Member of E&W farming partnership who resigned is entitled to her share, despite lack of negotiated agreement

Thursday, 11 April 2024
A woman who resigned her membership of a family farming partnership in 2010, without agreeing any financial terms, has won her claim to be paid the value of her share in the partnership assets as at the date that she resigned.

The issue arose in a long-running dispute between Suzanne Procter (the respondent) and her brothers Philip and James Procter (the appellants). The three were partners with their parents in a farming partnership formed to continue a farming business originally carried on by their father on family-owned land in Yorkshire. In 2010, the respondent wrote resigning from the partnership, apparently on her father's prompting. There was no provision in the partnership deed for one partner unilaterally to resign but her father and the appellants accepted that the respondent had ceased to be a partner. Nothing was said about any financial terms at the time.

After their father died in 2014, the respondent brought a claim in the England and Wales High Court (EWHC) against the appellants and others in relation to the family trusts, estates and the partnership that owned or occupied the land. She claimed the value of her share in the partnership assets at the date that she resigned in 2010. A preliminary trial in 2019 resolved some of the disputes concerning the assets, regarding the partnership's rights to a protected yearly tenancy created in 1994.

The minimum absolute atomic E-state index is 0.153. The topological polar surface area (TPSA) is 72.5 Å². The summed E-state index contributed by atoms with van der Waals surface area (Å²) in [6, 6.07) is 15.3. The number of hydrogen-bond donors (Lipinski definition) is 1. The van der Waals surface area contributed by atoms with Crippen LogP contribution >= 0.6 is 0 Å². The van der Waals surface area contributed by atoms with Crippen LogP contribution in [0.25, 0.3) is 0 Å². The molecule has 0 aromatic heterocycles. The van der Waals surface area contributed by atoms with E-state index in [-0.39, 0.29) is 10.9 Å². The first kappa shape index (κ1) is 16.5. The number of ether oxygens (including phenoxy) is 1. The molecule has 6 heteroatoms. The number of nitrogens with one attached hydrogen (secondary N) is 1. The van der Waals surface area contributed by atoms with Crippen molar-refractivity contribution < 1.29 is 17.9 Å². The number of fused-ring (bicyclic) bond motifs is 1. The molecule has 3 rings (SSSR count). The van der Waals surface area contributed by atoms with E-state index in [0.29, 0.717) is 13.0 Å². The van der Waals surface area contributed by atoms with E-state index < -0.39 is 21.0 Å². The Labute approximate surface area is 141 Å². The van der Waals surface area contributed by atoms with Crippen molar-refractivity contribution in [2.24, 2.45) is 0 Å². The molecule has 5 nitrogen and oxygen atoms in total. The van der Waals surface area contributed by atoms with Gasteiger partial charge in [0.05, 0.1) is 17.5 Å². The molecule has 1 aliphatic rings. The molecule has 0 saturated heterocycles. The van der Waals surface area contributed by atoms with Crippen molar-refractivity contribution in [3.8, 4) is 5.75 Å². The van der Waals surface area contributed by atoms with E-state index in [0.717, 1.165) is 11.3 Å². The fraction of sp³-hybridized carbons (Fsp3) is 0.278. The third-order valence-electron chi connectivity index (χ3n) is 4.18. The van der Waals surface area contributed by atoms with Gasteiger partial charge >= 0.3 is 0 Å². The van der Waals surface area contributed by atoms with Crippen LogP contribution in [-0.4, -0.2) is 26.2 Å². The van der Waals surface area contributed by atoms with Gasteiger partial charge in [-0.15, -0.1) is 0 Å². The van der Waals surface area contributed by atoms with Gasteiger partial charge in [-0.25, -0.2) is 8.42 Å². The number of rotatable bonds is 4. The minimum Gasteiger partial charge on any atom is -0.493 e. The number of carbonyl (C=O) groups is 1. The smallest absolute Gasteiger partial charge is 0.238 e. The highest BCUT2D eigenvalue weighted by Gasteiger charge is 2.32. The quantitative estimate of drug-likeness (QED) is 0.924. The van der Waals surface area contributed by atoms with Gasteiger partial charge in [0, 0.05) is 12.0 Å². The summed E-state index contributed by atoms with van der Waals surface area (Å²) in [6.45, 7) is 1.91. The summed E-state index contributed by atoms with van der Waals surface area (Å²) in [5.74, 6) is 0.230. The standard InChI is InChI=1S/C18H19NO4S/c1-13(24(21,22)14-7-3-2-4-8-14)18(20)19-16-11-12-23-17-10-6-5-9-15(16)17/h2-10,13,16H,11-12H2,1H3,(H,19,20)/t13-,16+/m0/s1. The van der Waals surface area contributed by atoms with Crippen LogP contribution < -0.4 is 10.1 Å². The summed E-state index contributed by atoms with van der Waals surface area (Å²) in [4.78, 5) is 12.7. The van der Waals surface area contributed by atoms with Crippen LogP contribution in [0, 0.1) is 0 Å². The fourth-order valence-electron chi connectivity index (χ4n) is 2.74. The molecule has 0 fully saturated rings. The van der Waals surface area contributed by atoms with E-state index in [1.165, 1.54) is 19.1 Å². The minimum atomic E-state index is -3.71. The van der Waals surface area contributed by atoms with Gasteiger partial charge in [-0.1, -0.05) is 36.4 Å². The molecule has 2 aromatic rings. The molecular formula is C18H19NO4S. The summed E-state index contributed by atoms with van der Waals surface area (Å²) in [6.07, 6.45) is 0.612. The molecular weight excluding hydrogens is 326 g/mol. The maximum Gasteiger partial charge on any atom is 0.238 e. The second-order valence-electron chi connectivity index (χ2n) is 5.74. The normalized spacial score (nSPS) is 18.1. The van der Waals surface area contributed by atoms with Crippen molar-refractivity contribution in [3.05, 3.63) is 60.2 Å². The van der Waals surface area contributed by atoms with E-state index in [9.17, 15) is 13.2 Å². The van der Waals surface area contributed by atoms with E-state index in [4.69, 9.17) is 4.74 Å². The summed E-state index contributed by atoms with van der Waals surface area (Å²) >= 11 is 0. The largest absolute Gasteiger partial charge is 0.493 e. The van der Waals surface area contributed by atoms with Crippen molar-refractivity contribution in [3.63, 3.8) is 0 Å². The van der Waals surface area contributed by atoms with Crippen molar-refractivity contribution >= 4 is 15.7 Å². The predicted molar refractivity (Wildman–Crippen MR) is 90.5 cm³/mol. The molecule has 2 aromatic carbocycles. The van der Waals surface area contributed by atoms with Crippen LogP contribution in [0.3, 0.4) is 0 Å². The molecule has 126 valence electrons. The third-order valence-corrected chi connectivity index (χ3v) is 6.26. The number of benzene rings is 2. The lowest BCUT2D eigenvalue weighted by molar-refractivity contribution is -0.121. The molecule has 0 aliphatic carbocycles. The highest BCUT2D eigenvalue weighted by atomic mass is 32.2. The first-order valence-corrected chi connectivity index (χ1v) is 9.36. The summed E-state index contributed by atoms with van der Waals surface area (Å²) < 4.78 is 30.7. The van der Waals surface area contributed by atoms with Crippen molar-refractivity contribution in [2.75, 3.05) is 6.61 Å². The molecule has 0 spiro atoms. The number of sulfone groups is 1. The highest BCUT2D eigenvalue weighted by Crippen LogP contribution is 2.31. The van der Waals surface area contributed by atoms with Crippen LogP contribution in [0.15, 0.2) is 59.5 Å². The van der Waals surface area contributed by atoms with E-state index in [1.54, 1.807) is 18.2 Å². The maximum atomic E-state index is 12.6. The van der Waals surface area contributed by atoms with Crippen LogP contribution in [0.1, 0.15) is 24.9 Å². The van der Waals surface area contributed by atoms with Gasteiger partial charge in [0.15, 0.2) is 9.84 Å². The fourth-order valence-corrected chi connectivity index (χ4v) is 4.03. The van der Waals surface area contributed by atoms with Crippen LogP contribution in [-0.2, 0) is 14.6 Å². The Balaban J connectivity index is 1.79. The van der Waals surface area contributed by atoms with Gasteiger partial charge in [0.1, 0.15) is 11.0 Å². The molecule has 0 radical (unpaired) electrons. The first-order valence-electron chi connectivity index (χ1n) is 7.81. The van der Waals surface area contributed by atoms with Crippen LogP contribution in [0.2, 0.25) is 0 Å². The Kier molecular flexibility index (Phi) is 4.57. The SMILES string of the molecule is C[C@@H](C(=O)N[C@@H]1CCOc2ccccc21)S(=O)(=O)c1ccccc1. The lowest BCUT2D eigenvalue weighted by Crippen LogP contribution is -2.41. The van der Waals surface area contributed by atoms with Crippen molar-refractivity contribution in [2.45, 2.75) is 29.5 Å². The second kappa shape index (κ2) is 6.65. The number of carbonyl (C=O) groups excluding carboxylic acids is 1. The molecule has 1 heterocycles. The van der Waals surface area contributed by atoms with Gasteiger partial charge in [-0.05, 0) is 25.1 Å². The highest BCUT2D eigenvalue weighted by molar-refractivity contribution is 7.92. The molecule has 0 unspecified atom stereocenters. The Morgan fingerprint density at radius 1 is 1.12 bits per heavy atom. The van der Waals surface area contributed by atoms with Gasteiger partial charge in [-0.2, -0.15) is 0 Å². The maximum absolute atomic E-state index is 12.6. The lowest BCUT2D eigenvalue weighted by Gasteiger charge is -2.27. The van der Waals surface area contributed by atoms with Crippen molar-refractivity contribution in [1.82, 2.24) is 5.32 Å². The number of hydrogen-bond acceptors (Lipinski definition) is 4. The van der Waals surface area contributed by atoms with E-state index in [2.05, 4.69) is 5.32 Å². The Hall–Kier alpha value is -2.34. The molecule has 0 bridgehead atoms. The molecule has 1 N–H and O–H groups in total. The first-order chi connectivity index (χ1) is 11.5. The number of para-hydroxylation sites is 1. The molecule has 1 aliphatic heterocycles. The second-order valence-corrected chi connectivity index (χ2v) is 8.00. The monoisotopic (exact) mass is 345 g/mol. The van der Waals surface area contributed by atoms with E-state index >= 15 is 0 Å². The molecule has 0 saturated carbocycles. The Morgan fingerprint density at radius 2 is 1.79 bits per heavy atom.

The respondent’s claim was thereby limited to a quarter share in the then-value of the 1994 tenancy. A second trial in April 2022 upheld the respondent’s claim. The appellants brought that ruling to the England and Wales Court of Appeal (EWCA), which has just dismissed their appeal.

The EWCA noted that the respondent had, by retiring, given up any right to have a general dissolution and to have the firm wound up and its assets distributed among the partners. However, the EWCA said she was still entitled to whatever she would have received had the business been wound up.

'I do not see why the outgoing partner, in the absence of agreement to the contrary...should be regarded as agreeing also that her share in the assets should be reduced, or quantified at any less a figure than it would have been had there been a general dissolution', said the EWCA. 'If the other partners wish to continue the business with the outgoing partner's share of the assets they should account to her for the value of her share – that is, what she would have received had the business been wound up. In practice that means that her share is to be assessed by a valuation of the assets and liabilities at the date of retirement.'

The valuation will be based on the actual value of the relevant assets at the relevant time, not the book value at which they have been entered into the accounts. It will also include 5 per cent interest as from 8 July 2010. The family are still in dispute about the basis of valuation and about interest.

The EWCA acknowledged that its judgment could create practical difficulties for the partnership but considered it was for the partners to resolve them among themselves. 'It is for those who set up family farming partnerships, often for tax reasons, to consider carefully how to reconcile the interests of those partners who wish to carry on farming, and of those who wish to realise their property, and make provision accordingly, either in the partnership agreement or in an ad hoc agreement when one of them wishes to withdraw', the court said (Procter v Procter, 2024 EWCA Civ 324).


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